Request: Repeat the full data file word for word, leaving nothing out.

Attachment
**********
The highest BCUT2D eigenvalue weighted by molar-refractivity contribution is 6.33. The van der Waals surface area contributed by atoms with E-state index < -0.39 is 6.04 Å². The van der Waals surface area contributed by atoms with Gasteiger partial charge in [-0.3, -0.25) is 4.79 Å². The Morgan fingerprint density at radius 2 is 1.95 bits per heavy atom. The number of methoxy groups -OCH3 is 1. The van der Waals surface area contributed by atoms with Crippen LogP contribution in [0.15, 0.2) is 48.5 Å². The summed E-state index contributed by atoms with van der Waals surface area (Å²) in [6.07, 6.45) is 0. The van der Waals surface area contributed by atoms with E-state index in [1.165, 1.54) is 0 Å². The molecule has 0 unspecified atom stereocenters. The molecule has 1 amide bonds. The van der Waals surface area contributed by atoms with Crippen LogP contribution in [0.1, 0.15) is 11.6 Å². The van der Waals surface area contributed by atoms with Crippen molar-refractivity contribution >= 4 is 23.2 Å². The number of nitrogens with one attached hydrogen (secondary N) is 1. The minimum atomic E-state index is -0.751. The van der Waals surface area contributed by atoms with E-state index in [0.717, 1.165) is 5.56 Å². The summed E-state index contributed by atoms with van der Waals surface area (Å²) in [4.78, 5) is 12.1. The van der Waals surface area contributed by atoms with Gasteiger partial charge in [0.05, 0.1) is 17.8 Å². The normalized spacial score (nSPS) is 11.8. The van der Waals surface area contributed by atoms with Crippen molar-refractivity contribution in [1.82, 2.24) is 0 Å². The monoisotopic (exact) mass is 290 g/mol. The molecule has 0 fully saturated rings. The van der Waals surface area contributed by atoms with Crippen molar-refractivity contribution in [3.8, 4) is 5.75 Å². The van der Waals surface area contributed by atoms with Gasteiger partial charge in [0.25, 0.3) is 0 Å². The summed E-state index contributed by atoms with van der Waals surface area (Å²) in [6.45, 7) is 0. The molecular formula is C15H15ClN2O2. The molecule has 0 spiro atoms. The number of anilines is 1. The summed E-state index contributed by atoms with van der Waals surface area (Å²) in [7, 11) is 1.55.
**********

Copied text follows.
The highest BCUT2D eigenvalue weighted by molar-refractivity contribution is 6.33. The van der Waals surface area contributed by atoms with E-state index < -0.39 is 6.04 Å². The van der Waals surface area contributed by atoms with Gasteiger partial charge in [-0.3, -0.25) is 4.79 Å². The Morgan fingerprint density at radius 2 is 1.95 bits per heavy atom. The number of methoxy groups -OCH3 is 1. The van der Waals surface area contributed by atoms with Crippen LogP contribution in [0.15, 0.2) is 48.5 Å². The summed E-state index contributed by atoms with van der Waals surface area (Å²) in [6.07, 6.45) is 0. The van der Waals surface area contributed by atoms with E-state index in [1.165, 1.54) is 0 Å². The molecule has 0 unspecified atom stereocenters. The molecule has 1 amide bonds. The van der Waals surface area contributed by atoms with Crippen LogP contribution in [0.1, 0.15) is 11.6 Å². The van der Waals surface area contributed by atoms with Crippen molar-refractivity contribution >= 4 is 23.2 Å². The number of nitrogens with one attached hydrogen (secondary N) is 1. The minimum atomic E-state index is -0.751. The van der Waals surface area contributed by atoms with E-state index in [0.717, 1.165) is 5.56 Å². The summed E-state index contributed by atoms with van der Waals surface area (Å²) in [4.78, 5) is 12.1. The van der Waals surface area contributed by atoms with Gasteiger partial charge in [0.05, 0.1) is 17.8 Å². The normalized spacial score (nSPS) is 11.8. The van der Waals surface area contributed by atoms with Crippen molar-refractivity contribution in [1.82, 2.24) is 0 Å². The monoisotopic (exact) mass is 290 g/mol. The molecule has 0 fully saturated rings. The van der Waals surface area contributed by atoms with Crippen molar-refractivity contribution in [3.8, 4) is 5.75 Å². The van der Waals surface area contributed by atoms with Gasteiger partial charge in [0.25, 0.3) is 0 Å². The summed E-state index contributed by atoms with van der Waals surface area (Å²) in [6.45, 7) is 0. The molecular formula is C15H15ClN2O2. The molecule has 0 spiro atoms. The number of anilines is 1. The summed E-state index contributed by atoms with van der Waals surface area (Å²) in [7, 11) is 1.55.